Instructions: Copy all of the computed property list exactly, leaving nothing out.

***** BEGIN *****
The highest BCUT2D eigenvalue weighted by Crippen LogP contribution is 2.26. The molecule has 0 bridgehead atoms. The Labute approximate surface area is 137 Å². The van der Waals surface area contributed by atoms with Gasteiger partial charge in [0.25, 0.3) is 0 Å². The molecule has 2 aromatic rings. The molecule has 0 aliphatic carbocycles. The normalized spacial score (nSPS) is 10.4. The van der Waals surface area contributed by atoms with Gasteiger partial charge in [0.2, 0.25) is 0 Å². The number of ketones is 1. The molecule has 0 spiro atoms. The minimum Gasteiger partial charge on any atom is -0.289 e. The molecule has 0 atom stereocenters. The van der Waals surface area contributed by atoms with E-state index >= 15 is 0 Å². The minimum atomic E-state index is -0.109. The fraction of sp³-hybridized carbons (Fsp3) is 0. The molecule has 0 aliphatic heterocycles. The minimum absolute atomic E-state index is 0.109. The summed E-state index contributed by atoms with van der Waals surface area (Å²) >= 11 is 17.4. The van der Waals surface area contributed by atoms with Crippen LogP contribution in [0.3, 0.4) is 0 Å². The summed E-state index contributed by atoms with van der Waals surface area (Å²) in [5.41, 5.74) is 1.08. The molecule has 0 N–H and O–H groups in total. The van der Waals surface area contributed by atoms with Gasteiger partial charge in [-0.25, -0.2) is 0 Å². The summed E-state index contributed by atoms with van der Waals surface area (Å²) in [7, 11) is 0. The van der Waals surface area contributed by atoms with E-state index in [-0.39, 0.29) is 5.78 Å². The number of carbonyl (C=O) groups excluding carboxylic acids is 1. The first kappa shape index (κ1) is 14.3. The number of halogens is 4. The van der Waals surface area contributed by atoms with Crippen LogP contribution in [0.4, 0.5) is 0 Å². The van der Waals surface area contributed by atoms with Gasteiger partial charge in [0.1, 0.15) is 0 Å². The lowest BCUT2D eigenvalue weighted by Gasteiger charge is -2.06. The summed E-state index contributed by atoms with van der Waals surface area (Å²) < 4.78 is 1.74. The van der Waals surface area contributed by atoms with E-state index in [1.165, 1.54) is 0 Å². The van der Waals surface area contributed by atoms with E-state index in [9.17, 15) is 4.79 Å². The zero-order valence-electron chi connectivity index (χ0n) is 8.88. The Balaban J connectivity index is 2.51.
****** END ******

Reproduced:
The highest BCUT2D eigenvalue weighted by Crippen LogP contribution is 2.26. The molecule has 0 bridgehead atoms. The Labute approximate surface area is 137 Å². The van der Waals surface area contributed by atoms with Gasteiger partial charge in [0.25, 0.3) is 0 Å². The molecule has 2 aromatic rings. The molecule has 0 aliphatic carbocycles. The normalized spacial score (nSPS) is 10.4. The van der Waals surface area contributed by atoms with Gasteiger partial charge in [0.2, 0.25) is 0 Å². The number of ketones is 1. The molecule has 0 spiro atoms. The minimum Gasteiger partial charge on any atom is -0.289 e. The molecule has 0 atom stereocenters. The van der Waals surface area contributed by atoms with E-state index >= 15 is 0 Å². The minimum atomic E-state index is -0.109. The fraction of sp³-hybridized carbons (Fsp3) is 0. The molecule has 0 aliphatic heterocycles. The minimum absolute atomic E-state index is 0.109. The summed E-state index contributed by atoms with van der Waals surface area (Å²) >= 11 is 17.4. The van der Waals surface area contributed by atoms with Crippen LogP contribution in [0.3, 0.4) is 0 Å². The summed E-state index contributed by atoms with van der Waals surface area (Å²) in [5.41, 5.74) is 1.08. The molecule has 0 N–H and O–H groups in total. The van der Waals surface area contributed by atoms with Gasteiger partial charge in [-0.25, -0.2) is 0 Å². The summed E-state index contributed by atoms with van der Waals surface area (Å²) in [7, 11) is 0. The van der Waals surface area contributed by atoms with E-state index in [-0.39, 0.29) is 5.78 Å². The number of carbonyl (C=O) groups excluding carboxylic acids is 1. The first kappa shape index (κ1) is 14.3. The number of halogens is 4. The van der Waals surface area contributed by atoms with Crippen LogP contribution in [0.4, 0.5) is 0 Å². The van der Waals surface area contributed by atoms with Gasteiger partial charge in [0.1, 0.15) is 0 Å². The lowest BCUT2D eigenvalue weighted by Gasteiger charge is -2.06. The summed E-state index contributed by atoms with van der Waals surface area (Å²) < 4.78 is 1.74. The van der Waals surface area contributed by atoms with E-state index in [1.165, 1.54) is 0 Å². The van der Waals surface area contributed by atoms with E-state index in [9.17, 15) is 4.79 Å². The zero-order valence-electron chi connectivity index (χ0n) is 8.88. The Balaban J connectivity index is 2.51.